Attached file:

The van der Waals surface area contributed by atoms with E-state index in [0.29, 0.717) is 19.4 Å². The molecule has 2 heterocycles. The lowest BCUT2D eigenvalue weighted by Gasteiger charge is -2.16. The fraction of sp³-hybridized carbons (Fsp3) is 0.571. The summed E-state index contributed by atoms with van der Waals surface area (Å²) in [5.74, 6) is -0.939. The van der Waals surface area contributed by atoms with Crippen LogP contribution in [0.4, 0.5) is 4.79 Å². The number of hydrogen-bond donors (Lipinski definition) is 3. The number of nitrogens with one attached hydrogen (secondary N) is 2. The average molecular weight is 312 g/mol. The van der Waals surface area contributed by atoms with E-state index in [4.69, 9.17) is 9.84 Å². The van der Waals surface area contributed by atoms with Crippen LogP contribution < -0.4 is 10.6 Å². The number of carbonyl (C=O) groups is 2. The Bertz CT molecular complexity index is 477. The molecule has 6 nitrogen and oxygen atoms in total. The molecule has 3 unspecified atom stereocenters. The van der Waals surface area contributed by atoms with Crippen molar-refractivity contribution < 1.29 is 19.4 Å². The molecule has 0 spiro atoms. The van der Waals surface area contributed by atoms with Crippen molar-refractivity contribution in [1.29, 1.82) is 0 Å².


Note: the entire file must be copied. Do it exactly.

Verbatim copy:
The van der Waals surface area contributed by atoms with E-state index in [0.29, 0.717) is 19.4 Å². The molecule has 2 heterocycles. The lowest BCUT2D eigenvalue weighted by Gasteiger charge is -2.16. The fraction of sp³-hybridized carbons (Fsp3) is 0.571. The summed E-state index contributed by atoms with van der Waals surface area (Å²) in [5.74, 6) is -0.939. The van der Waals surface area contributed by atoms with Crippen LogP contribution in [0.4, 0.5) is 4.79 Å². The number of hydrogen-bond donors (Lipinski definition) is 3. The number of nitrogens with one attached hydrogen (secondary N) is 2. The average molecular weight is 312 g/mol. The van der Waals surface area contributed by atoms with E-state index in [4.69, 9.17) is 9.84 Å². The van der Waals surface area contributed by atoms with Crippen LogP contribution < -0.4 is 10.6 Å². The number of carbonyl (C=O) groups is 2. The Bertz CT molecular complexity index is 477. The molecule has 6 nitrogen and oxygen atoms in total. The molecule has 3 unspecified atom stereocenters. The van der Waals surface area contributed by atoms with Crippen molar-refractivity contribution < 1.29 is 19.4 Å². The molecule has 0 spiro atoms. The van der Waals surface area contributed by atoms with Crippen molar-refractivity contribution in [1.29, 1.82) is 0 Å².